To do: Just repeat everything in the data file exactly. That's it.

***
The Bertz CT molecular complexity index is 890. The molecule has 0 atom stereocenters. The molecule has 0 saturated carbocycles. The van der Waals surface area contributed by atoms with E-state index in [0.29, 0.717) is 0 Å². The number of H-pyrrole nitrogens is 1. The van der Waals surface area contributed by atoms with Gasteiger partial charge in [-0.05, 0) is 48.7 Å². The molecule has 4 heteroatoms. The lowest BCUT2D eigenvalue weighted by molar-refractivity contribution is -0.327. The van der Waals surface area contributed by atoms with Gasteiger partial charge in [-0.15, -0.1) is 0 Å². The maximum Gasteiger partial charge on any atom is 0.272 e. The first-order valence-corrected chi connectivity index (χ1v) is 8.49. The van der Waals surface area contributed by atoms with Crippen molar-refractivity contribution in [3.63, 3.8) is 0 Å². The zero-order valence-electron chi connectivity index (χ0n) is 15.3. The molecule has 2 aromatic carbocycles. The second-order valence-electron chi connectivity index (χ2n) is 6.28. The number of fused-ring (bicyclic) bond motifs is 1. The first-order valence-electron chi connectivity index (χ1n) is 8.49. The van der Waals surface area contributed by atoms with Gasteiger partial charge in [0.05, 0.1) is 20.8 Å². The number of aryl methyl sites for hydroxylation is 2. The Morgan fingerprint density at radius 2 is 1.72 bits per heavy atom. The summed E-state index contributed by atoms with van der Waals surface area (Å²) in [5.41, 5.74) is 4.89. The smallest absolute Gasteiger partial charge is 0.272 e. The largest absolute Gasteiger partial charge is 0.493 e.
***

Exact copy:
The Bertz CT molecular complexity index is 890. The molecule has 0 atom stereocenters. The molecule has 0 saturated carbocycles. The van der Waals surface area contributed by atoms with E-state index in [0.29, 0.717) is 0 Å². The number of H-pyrrole nitrogens is 1. The van der Waals surface area contributed by atoms with Gasteiger partial charge in [-0.05, 0) is 48.7 Å². The molecule has 4 heteroatoms. The lowest BCUT2D eigenvalue weighted by molar-refractivity contribution is -0.327. The van der Waals surface area contributed by atoms with Gasteiger partial charge in [-0.15, -0.1) is 0 Å². The maximum Gasteiger partial charge on any atom is 0.272 e. The first-order valence-corrected chi connectivity index (χ1v) is 8.49. The van der Waals surface area contributed by atoms with Crippen molar-refractivity contribution in [3.63, 3.8) is 0 Å². The zero-order valence-electron chi connectivity index (χ0n) is 15.3. The molecule has 2 aromatic carbocycles. The second-order valence-electron chi connectivity index (χ2n) is 6.28. The number of fused-ring (bicyclic) bond motifs is 1. The first-order valence-electron chi connectivity index (χ1n) is 8.49. The van der Waals surface area contributed by atoms with Gasteiger partial charge in [0.05, 0.1) is 20.8 Å². The number of aryl methyl sites for hydroxylation is 2. The Morgan fingerprint density at radius 2 is 1.72 bits per heavy atom. The summed E-state index contributed by atoms with van der Waals surface area (Å²) in [5.41, 5.74) is 4.89. The smallest absolute Gasteiger partial charge is 0.272 e. The largest absolute Gasteiger partial charge is 0.493 e.